Gainesville First Baptist Church Celebrates 150th Anniversary


One of Gainesville’s oldest and largest churches celebrated a legacy of service, love and inclusion this weekend.

Photos of the founding members of First Baptist Church of Gainesville are displayed inside the current church during the weekend 150th anniversary celebration on Saturday.  In addition to historical artifacts from the history of the church, there were activities for children and an antique car display. [Cyndi Chambers/Special to the Sun] 2022

First Baptist Church celebrated a unique 150-year-old two-year anniversary Saturday and Sunday in northwest Gainesville, with a vintage car display, bouncy houses for children, fellowship and food.

“This celebration allows us to reflect on our history and to reflect on what all those who came before us have left behind,” said Harriet Spangler, the event’s organizer, who has also been an FBC member since. 50 years. .

Church and pandemic:Black churches in Gainesville are trying to navigate the pandemic while serving those in need


COVID:COVID-19 infections in Alachua County continue to climb slowly in recent state data

The church celebrated its 150th anniversary in 2020, but due to the COVID pandemic, had to delay the celebratory event for two years.

Established five years after the Civil War in 1870, FBC began with a 14-member congregation when Gainesville was still a small frontier town.

Several years later, in 1897, the church moved into a building near what would become the University of Florida campus, establishing a longstanding relationship with UF faculty, staff, and students. .

“One of the unique characteristics of First Baptist Church in Gainesville is its interaction with the university system from the outset,” said Lynn Williams, who recently retired as FBC minister after 16 years of service.

Now located west of I-75 off 39th Avenue, FBC has over 800 members and often serves the community through a variety of outreach and mission programs, including the International Learning Center , which teaches English as a second language to members of the international community and UF students.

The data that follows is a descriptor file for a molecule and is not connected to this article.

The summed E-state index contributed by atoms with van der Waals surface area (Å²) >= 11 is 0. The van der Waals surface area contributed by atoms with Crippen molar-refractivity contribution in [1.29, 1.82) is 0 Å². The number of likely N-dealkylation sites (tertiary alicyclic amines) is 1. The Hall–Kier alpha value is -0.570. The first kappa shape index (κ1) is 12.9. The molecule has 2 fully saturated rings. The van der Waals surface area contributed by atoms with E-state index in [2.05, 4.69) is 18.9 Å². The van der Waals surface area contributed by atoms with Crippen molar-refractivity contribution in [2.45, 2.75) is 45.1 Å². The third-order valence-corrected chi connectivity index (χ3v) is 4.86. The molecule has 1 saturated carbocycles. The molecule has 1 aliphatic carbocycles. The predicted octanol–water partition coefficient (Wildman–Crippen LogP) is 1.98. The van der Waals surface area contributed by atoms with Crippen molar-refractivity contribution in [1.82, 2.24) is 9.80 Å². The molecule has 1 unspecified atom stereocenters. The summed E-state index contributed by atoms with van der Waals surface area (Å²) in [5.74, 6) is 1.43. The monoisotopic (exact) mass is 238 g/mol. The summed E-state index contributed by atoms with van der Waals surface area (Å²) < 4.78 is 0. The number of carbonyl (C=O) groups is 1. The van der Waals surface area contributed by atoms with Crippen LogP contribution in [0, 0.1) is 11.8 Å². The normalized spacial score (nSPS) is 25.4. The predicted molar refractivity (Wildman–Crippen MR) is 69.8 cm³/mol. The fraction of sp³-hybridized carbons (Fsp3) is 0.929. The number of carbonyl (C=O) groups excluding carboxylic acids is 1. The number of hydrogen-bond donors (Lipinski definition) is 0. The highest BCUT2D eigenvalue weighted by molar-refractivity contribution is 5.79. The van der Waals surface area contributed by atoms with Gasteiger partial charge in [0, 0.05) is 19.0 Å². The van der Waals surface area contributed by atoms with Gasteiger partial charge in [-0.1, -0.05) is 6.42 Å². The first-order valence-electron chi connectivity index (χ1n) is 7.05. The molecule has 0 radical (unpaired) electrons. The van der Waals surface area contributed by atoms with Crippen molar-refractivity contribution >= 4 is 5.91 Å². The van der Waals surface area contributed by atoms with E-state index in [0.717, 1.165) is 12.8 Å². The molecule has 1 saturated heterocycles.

Throughout its history, Williams said FBC has been instrumental in diversity and inclusion.

“FBC was very welcoming to international students, and we were one of the first churches to have African Americans in our church body who could actually speak from the pulpit,” she said.

Beyond that, Spangler said FBC has an inclusive history of female ministers, which is a contentious issue among many congregations of various denominations.

Women have served as deacons since 1987, and in 1998 the first black female deacon was elected, according to information on the FBC website.

During Saturday’s celebration, attendees could be seen tasting different dishes, while staff members gave a tour of the facilities.

Gayle and Brandon Ambrose of Snowie of Gainesville were giving away free snow cones and said they were thrilled to join in the celebration. Levy County Sheriff’s Deputy Brandon has operated on Snowie alongside her mother, Gayle, for the past 15 years.

The Immaculate Church campus includes a large sanctuary, a children’s department and nursery, a prayer garden – located under a massive oak tree over 400 years old – and a half-mile meditation circle with signs writing desks and benches.

The event also featured several rows of immaculate vintage cars with some models dating back to the 1920s.

FBC says it has had 23 senior pastors, their terms ranging from 10 days to 26 years, and the ministers have had varying backgrounds.

Currently, Dr. Ray Johnson is acting pastor.

“Everything that started in this era (after the Civil War) is worth remembering,” Johnson said. “We want to celebrate what this church has meant to the members and community of Gainesville over the years.”


Comments are closed.